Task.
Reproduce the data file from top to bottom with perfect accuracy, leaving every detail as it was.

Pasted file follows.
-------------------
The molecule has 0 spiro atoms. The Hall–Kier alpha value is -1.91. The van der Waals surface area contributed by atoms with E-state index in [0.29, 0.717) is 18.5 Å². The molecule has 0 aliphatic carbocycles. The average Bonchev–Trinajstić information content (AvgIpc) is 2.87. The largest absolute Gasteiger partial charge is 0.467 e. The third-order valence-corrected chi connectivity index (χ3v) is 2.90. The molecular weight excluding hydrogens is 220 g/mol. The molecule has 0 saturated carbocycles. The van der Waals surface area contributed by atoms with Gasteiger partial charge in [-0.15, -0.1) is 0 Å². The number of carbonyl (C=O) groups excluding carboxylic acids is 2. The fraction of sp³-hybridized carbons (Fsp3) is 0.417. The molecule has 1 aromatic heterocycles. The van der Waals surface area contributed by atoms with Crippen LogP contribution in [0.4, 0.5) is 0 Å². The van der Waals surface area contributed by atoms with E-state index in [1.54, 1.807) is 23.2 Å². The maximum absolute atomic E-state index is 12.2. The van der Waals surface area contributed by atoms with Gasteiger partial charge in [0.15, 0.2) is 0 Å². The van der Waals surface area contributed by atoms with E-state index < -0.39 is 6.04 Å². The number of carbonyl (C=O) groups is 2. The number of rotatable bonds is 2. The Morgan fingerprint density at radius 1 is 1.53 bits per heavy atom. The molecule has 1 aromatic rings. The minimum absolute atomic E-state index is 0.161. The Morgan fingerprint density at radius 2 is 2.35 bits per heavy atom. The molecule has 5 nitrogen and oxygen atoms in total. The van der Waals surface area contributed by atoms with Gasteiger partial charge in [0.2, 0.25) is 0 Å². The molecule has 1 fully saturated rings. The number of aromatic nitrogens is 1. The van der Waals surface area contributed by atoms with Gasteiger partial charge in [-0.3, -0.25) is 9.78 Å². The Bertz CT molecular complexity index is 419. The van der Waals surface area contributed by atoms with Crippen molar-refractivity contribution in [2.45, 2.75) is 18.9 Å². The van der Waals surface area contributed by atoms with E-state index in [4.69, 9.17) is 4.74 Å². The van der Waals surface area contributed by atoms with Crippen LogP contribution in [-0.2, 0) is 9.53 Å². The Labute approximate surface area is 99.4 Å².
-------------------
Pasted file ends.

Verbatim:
The molecule has 0 spiro atoms. The Hall–Kier alpha value is -1.91. The van der Waals surface area contributed by atoms with E-state index in [0.29, 0.717) is 18.5 Å². The molecule has 0 aliphatic carbocycles. The average Bonchev–Trinajstić information content (AvgIpc) is 2.87. The largest absolute Gasteiger partial charge is 0.467 e. The third-order valence-corrected chi connectivity index (χ3v) is 2.90. The molecular weight excluding hydrogens is 220 g/mol. The molecule has 0 saturated carbocycles. The van der Waals surface area contributed by atoms with Gasteiger partial charge in [-0.15, -0.1) is 0 Å². The number of carbonyl (C=O) groups excluding carboxylic acids is 2. The fraction of sp³-hybridized carbons (Fsp3) is 0.417. The molecule has 1 aromatic heterocycles. The van der Waals surface area contributed by atoms with Crippen LogP contribution in [0.4, 0.5) is 0 Å². The van der Waals surface area contributed by atoms with E-state index in [1.54, 1.807) is 23.2 Å². The maximum absolute atomic E-state index is 12.2. The van der Waals surface area contributed by atoms with Gasteiger partial charge in [0.15, 0.2) is 0 Å². The van der Waals surface area contributed by atoms with E-state index < -0.39 is 6.04 Å². The number of carbonyl (C=O) groups is 2. The number of rotatable bonds is 2. The Morgan fingerprint density at radius 1 is 1.53 bits per heavy atom. The molecule has 1 aromatic rings. The minimum absolute atomic E-state index is 0.161. The Morgan fingerprint density at radius 2 is 2.35 bits per heavy atom. The molecule has 5 nitrogen and oxygen atoms in total. The van der Waals surface area contributed by atoms with Gasteiger partial charge in [0.2, 0.25) is 0 Å². The molecule has 1 fully saturated rings. The number of aromatic nitrogens is 1. The van der Waals surface area contributed by atoms with Gasteiger partial charge in [-0.3, -0.25) is 9.78 Å². The Bertz CT molecular complexity index is 419. The van der Waals surface area contributed by atoms with Crippen molar-refractivity contribution in [2.45, 2.75) is 18.9 Å². The van der Waals surface area contributed by atoms with E-state index in [4.69, 9.17) is 4.74 Å². The van der Waals surface area contributed by atoms with Crippen LogP contribution in [-0.2, 0) is 9.53 Å². The Labute approximate surface area is 99.4 Å².